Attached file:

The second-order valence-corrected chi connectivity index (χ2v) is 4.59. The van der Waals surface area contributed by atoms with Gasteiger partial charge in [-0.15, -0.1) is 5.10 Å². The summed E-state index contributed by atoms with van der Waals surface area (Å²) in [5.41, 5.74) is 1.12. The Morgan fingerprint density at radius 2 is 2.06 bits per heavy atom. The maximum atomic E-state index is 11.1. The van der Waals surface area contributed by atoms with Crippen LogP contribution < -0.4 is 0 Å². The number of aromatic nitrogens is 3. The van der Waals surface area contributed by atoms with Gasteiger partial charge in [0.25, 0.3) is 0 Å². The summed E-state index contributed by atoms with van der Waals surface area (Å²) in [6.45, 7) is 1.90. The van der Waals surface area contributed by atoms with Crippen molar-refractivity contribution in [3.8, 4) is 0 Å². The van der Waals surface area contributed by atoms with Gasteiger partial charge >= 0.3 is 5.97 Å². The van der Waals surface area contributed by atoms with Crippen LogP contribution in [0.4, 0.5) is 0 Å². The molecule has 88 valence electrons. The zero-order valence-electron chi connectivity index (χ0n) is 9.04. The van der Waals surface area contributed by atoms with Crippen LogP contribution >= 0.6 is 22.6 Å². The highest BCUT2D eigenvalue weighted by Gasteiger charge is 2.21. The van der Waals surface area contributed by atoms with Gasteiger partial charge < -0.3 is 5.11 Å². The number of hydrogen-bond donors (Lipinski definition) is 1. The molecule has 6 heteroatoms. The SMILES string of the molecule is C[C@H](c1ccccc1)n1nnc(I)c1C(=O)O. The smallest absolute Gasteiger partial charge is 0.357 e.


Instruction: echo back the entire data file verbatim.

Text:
The second-order valence-corrected chi connectivity index (χ2v) is 4.59. The van der Waals surface area contributed by atoms with Gasteiger partial charge in [-0.15, -0.1) is 5.10 Å². The summed E-state index contributed by atoms with van der Waals surface area (Å²) in [5.41, 5.74) is 1.12. The Morgan fingerprint density at radius 2 is 2.06 bits per heavy atom. The maximum atomic E-state index is 11.1. The van der Waals surface area contributed by atoms with Crippen LogP contribution < -0.4 is 0 Å². The number of aromatic nitrogens is 3. The van der Waals surface area contributed by atoms with Gasteiger partial charge in [0.25, 0.3) is 0 Å². The summed E-state index contributed by atoms with van der Waals surface area (Å²) in [6.45, 7) is 1.90. The van der Waals surface area contributed by atoms with Crippen molar-refractivity contribution in [3.8, 4) is 0 Å². The van der Waals surface area contributed by atoms with Gasteiger partial charge >= 0.3 is 5.97 Å². The van der Waals surface area contributed by atoms with Crippen LogP contribution in [0.4, 0.5) is 0 Å². The molecule has 88 valence electrons. The zero-order valence-electron chi connectivity index (χ0n) is 9.04. The van der Waals surface area contributed by atoms with Crippen LogP contribution >= 0.6 is 22.6 Å². The highest BCUT2D eigenvalue weighted by Gasteiger charge is 2.21. The van der Waals surface area contributed by atoms with Gasteiger partial charge < -0.3 is 5.11 Å². The number of hydrogen-bond donors (Lipinski definition) is 1. The molecule has 6 heteroatoms. The SMILES string of the molecule is C[C@H](c1ccccc1)n1nnc(I)c1C(=O)O. The smallest absolute Gasteiger partial charge is 0.357 e.